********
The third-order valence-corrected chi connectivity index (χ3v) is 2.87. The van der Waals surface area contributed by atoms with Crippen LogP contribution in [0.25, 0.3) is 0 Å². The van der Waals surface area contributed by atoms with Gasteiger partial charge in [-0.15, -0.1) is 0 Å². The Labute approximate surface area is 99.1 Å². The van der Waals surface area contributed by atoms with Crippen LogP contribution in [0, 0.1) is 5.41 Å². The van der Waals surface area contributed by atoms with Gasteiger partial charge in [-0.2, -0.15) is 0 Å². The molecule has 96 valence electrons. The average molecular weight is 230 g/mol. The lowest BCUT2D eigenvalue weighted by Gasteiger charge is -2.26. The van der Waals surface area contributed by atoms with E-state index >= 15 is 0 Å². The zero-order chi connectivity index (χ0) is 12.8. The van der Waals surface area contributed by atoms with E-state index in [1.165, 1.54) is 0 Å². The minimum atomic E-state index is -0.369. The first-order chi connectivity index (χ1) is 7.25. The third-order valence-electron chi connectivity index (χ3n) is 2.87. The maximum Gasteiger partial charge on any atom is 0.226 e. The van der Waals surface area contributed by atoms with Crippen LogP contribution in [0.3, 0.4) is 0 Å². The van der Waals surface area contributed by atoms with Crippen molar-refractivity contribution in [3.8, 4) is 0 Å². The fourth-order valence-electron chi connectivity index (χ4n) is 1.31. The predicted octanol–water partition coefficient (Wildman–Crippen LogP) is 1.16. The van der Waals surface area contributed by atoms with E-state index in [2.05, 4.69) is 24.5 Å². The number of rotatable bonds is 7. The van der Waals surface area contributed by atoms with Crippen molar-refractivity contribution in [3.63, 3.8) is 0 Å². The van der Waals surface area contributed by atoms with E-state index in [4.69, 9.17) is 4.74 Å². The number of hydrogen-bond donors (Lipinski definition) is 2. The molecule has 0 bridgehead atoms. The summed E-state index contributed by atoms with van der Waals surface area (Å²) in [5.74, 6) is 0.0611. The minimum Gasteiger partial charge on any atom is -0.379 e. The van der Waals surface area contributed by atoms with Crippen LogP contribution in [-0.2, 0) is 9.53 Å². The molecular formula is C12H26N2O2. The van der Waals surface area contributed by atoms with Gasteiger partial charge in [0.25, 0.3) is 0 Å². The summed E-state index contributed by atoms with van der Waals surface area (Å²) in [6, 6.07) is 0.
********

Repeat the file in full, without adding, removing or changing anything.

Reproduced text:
The third-order valence-corrected chi connectivity index (χ3v) is 2.87. The van der Waals surface area contributed by atoms with Crippen LogP contribution in [0.25, 0.3) is 0 Å². The van der Waals surface area contributed by atoms with Gasteiger partial charge in [-0.15, -0.1) is 0 Å². The Labute approximate surface area is 99.1 Å². The van der Waals surface area contributed by atoms with Crippen LogP contribution in [0, 0.1) is 5.41 Å². The van der Waals surface area contributed by atoms with Gasteiger partial charge in [-0.2, -0.15) is 0 Å². The molecule has 96 valence electrons. The average molecular weight is 230 g/mol. The lowest BCUT2D eigenvalue weighted by Gasteiger charge is -2.26. The van der Waals surface area contributed by atoms with E-state index >= 15 is 0 Å². The zero-order chi connectivity index (χ0) is 12.8. The van der Waals surface area contributed by atoms with E-state index in [1.165, 1.54) is 0 Å². The minimum atomic E-state index is -0.369. The first-order chi connectivity index (χ1) is 7.25. The third-order valence-electron chi connectivity index (χ3n) is 2.87. The maximum Gasteiger partial charge on any atom is 0.226 e. The van der Waals surface area contributed by atoms with Crippen LogP contribution in [0.3, 0.4) is 0 Å². The van der Waals surface area contributed by atoms with Crippen molar-refractivity contribution in [3.8, 4) is 0 Å². The fourth-order valence-electron chi connectivity index (χ4n) is 1.31. The predicted octanol–water partition coefficient (Wildman–Crippen LogP) is 1.16. The van der Waals surface area contributed by atoms with E-state index in [2.05, 4.69) is 24.5 Å². The number of rotatable bonds is 7. The van der Waals surface area contributed by atoms with Crippen molar-refractivity contribution in [3.63, 3.8) is 0 Å². The van der Waals surface area contributed by atoms with E-state index in [4.69, 9.17) is 4.74 Å². The number of hydrogen-bond donors (Lipinski definition) is 2. The molecule has 0 bridgehead atoms. The summed E-state index contributed by atoms with van der Waals surface area (Å²) in [5.74, 6) is 0.0611. The minimum Gasteiger partial charge on any atom is -0.379 e. The van der Waals surface area contributed by atoms with Crippen LogP contribution in [-0.2, 0) is 9.53 Å². The molecular formula is C12H26N2O2. The van der Waals surface area contributed by atoms with Gasteiger partial charge in [0.25, 0.3) is 0 Å². The summed E-state index contributed by atoms with van der Waals surface area (Å²) in [6, 6.07) is 0.